He laughed. "Too exciting, really." He put out his cigarette and lifted the binoculars back onto his face. "Now let's give this one last go. I'll show you that dirty little iceball yet."
Neither of us spoke again for a long stretch, and the moon slowly peeked its pearly face over the eastern horizon. Ash sighed deeply when he saw it. He put down his binoculars and lit another cigarette. I was disappointed too, I realized.
We were sitting very close together, Ash wrapped in his blanket and me in mine. I couldn't see his face, but I felt the heat of him, breathed the acrid scent of his tobacco smoke. "Maybe you can show me in 2061," I suggested, doing the math in my head. "We will be very old by then, of course, but I will still come out with you all night to sit in the cold and search."
I expected him to laugh a little, but he didn't. Instead he turned toward me, his eyes sad. "Don't make me live that long," he asked. "I can't. Not even for you." His voice trembled and something deep inside of me quaked.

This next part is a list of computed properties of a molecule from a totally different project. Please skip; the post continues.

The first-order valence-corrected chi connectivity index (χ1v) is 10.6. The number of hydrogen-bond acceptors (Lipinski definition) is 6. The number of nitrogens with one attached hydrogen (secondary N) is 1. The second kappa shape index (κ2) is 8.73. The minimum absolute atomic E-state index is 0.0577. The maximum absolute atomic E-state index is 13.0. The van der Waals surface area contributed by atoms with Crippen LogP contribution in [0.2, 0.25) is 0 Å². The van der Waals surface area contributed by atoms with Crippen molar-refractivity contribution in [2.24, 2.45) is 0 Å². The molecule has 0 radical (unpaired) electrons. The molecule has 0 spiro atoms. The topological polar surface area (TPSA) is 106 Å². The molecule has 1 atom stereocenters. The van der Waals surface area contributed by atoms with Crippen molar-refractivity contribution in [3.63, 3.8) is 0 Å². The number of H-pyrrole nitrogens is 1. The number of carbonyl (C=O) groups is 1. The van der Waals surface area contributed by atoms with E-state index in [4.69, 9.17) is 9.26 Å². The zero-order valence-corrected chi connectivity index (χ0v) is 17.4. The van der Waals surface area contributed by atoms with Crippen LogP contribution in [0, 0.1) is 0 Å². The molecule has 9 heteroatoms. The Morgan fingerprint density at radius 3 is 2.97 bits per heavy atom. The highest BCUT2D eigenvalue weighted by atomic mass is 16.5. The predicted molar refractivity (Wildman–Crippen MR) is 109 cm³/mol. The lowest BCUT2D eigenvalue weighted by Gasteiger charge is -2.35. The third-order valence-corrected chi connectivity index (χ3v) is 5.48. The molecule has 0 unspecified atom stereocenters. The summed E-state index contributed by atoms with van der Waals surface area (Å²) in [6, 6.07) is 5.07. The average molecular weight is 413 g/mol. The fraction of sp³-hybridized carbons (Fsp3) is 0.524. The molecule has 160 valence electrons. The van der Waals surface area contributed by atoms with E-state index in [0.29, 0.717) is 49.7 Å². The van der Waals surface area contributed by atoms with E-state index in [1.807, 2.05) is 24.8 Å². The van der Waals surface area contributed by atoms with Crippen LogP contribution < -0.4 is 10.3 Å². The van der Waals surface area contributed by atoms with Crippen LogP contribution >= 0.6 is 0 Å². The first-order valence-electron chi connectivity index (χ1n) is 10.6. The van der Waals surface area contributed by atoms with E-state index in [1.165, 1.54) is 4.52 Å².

We'd never talked like that before, never let any mention of the future be more than a joke. "It is not so long," I protested lightly. "Just one day and then one more and then suddenly we are ninety."
The word seemed to stretch between us. "Ninety," Ash repeated softly. "I'm already so tired, Eiji. Ninety might as well be a million."
And I knew then that someday I was going to have to let him go. I had no idea if it would be by days or decades, but I was going to outlive him. I was going to have to make myself strong enough to handle that. The realization chilled me to my bones; I started to shiver.
"Then I'll see it for you," I promised, keeping the tremors from my voice. "I'll make sure to stay alive until Halley's comet comes back, so that I can see it for both of us."